Category: Archive

Brave McCullough must quit fight game now

February 16, 2011

By Staff Reporter

Concerned that Frazier could no longer see the punches coming, his trainer Eddie Futch wouldn’t let him come out for the 15th.
“Don’t do this, Eddie,” pleaded Frazier. “I want this, boss.”
“Sit down, son, it’s all over,” replied Futch. “No one will ever forget what you did here today.”
By going against the wishes of his fighter, Futch might have saved his life, certainly spared his dignity and guaranteed that that epic would go down in the annals of the sport. Not quite two years after his death, the wily old trainer’s ghost hung over the Braehead Arena near Glasgow last Saturday night. Watching one of Futch’s old charges, Wayne McCullough, get pummeled for 12 rounds by Scotland’s Wayne Harrison, there was widespread amazement at why his corner allowed him to suffer long after the outcome of the fight had been decided.
“I was totally surprised by the lack of compassion from their corner,” said Harrison’s manager, Frank Maloney. “That was an accident waiting to happen here and, thankfully, we got to the 12th round and the fight was over.”
“The fight should have been stopped,” said promoter Frank Warren. “I’m surprised because Wayne’s trainer, Kenny Croom, is a nice guy and he learned the trade with Eddie Futch and we all know what Eddie Futch did with Joe Frazier.”
Those who don’t learn from history are condemned to repeat it. Never did that saying apply more appropriately than to the boxing career of McCullough. Since turning to the paid ranks shortly after gaining silver at the Barcelona Olympics, the best Irish professional since Barry McGuigan has given fantastic entertainment. Going to Japan to win a world championship from a Japanese title-holder will go down as one of the great achievements by any Irish fighter ever. However, those who witnessed him being led away to an ambulance with a distorted ear and severely bruised head last Saturday night can vouchsafe his best days are long gone and he should now retire.
“You have what we call a cerebral reserve where it’s almost like any other kind of reserve, financial or otherwise,” testified Richard Restak, a clinical professor of neurology at George Washington University, during a court case concerning Riddick Bowe, an old friend of McCullough’s, some years ago. “You write a certain check, all the money is gone. Same thing here. You take a certain number of punches, particularly if they’re in close proximity, then you can have a dramatic fall-off in a person’s ability to cope.”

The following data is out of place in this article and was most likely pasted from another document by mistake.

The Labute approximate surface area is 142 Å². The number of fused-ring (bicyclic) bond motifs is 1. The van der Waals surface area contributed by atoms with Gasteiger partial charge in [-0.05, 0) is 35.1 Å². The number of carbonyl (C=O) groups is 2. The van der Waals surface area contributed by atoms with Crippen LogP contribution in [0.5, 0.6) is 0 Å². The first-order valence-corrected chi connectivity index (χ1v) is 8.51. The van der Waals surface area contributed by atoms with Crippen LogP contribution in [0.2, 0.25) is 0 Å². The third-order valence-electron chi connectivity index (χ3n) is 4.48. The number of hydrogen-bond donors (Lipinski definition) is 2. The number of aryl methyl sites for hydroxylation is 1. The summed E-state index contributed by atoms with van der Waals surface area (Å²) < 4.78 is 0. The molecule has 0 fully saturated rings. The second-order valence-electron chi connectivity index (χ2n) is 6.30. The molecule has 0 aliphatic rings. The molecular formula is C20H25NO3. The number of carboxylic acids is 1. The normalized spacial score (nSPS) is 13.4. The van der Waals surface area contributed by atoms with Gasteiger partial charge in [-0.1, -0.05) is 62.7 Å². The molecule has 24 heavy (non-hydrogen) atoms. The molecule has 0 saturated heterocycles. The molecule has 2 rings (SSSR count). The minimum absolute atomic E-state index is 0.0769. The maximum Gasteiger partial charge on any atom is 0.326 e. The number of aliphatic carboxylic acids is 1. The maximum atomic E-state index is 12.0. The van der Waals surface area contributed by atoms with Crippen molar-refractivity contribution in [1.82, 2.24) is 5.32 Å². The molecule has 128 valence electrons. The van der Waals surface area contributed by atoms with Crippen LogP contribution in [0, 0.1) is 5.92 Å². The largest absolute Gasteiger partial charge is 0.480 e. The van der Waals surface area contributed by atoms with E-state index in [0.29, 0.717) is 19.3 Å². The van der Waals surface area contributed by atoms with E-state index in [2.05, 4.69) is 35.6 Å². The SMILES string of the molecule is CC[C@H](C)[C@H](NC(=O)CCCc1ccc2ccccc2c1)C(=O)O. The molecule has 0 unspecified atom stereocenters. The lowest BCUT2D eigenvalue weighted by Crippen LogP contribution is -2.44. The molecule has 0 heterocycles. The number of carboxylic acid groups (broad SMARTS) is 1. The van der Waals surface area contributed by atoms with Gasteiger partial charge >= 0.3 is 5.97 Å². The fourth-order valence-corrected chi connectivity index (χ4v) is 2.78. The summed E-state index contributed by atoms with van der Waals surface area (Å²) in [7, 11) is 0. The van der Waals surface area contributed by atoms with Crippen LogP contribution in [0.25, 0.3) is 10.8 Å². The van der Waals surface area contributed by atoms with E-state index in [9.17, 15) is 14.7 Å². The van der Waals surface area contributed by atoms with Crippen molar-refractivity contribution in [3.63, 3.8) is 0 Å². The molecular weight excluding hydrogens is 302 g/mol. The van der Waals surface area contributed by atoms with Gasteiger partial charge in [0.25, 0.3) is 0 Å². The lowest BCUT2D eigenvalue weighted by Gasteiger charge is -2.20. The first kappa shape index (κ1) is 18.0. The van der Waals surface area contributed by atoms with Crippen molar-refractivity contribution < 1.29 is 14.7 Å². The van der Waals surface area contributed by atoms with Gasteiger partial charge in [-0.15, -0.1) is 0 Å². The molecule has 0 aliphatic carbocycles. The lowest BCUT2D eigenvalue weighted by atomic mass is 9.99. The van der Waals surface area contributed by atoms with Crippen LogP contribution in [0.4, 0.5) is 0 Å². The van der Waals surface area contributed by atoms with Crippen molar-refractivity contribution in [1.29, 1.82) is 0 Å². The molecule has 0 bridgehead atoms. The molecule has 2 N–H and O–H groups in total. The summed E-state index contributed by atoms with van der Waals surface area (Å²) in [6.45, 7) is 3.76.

It is one of the perversions of the sport of boxing that there is a prize awarded each year to the fighter deemed to have the best jaw. This roughly translates as the guy who can take the most punishment without being knocked down or out. Despite going in against top class opponents like Naseem Hamed and Erik Morales, McCullough has never hit the canvas in a professional outing. Quite a boast. Except it masks the fact that his undoubted bravery is probably coming at a huge cost to his well-being. A hugely popular figure on the American and British boxing scenes, McCullough is articulate and charming enough to begin a handy second career in the media. Any more nights like last Saturday, however, and his ability to speak fluently may well be a casualty of his own courage.
“The atmosphere in the arena and my passion for the sport definitely got me through the later rounds,” McCullough said. “I thank God we both came through safely. I am grateful to staff and doctors at the Southern General Hospital who treated me after the fight. I respect Scott Harrison and agree that he is a true world champion. He beat me easiest of all the world champions. He hurt me the most. He’s super, super strong. I’d rather be stopped when I’m on the canvas, not when I’m on my feet. Now it’s back to Las Vegas, back to the sunshine to take a rest. I just gotta sit back and look at things.”
When a fighter has to thank the local hospital in his post-bout statements, there is no surer signal that he shouldn’t be getting in the ring again. Notwithstanding the view that the discovery of a cyst on his brain three years ago might have been a convenient and sensible time for McCullough to call it a day, a number of fight fans now wish the 32-year-old McCullough would have made good on an earlier promise to get out of boxing before his 30th birthday. Like the majority of fighters outside the heavyweight division, he has never enjoyed the enormous paydays of a Tyson or Lewis, but all reports suggest he has been sensible enough with his finances. Whether he has the sense to get out while he can still enjoy the fruits of that labor is the moot point.
Several times during his loss to Harrison, sections of the crowd were chanting at the referee John Coyle to “Stop the fight! Stop the fight!” These weren’t Harrison supporters baying for blood, hoping for victory to be confirmed. Rather, they were concerned citizens not wanting a terrible tragedy to unfold before their very eyes. Even Harrison’s own corner were calling for McCullough’s seconds to throw in the towel from the ninth round onwards, recognizing the utter futility of him continuing to fight. Constantly asked about why he prevented Frazier answering the bell all those years ago in the Phillipines, Futch would always reply that he merely wanted his fighter to see his own kids grow up some day.
As his wife, manager and mother of his child, it now falls to Cheryl McCullough to tell her husband that his time is up. Time for them to start the next chapter of their life together. While he still has his health.

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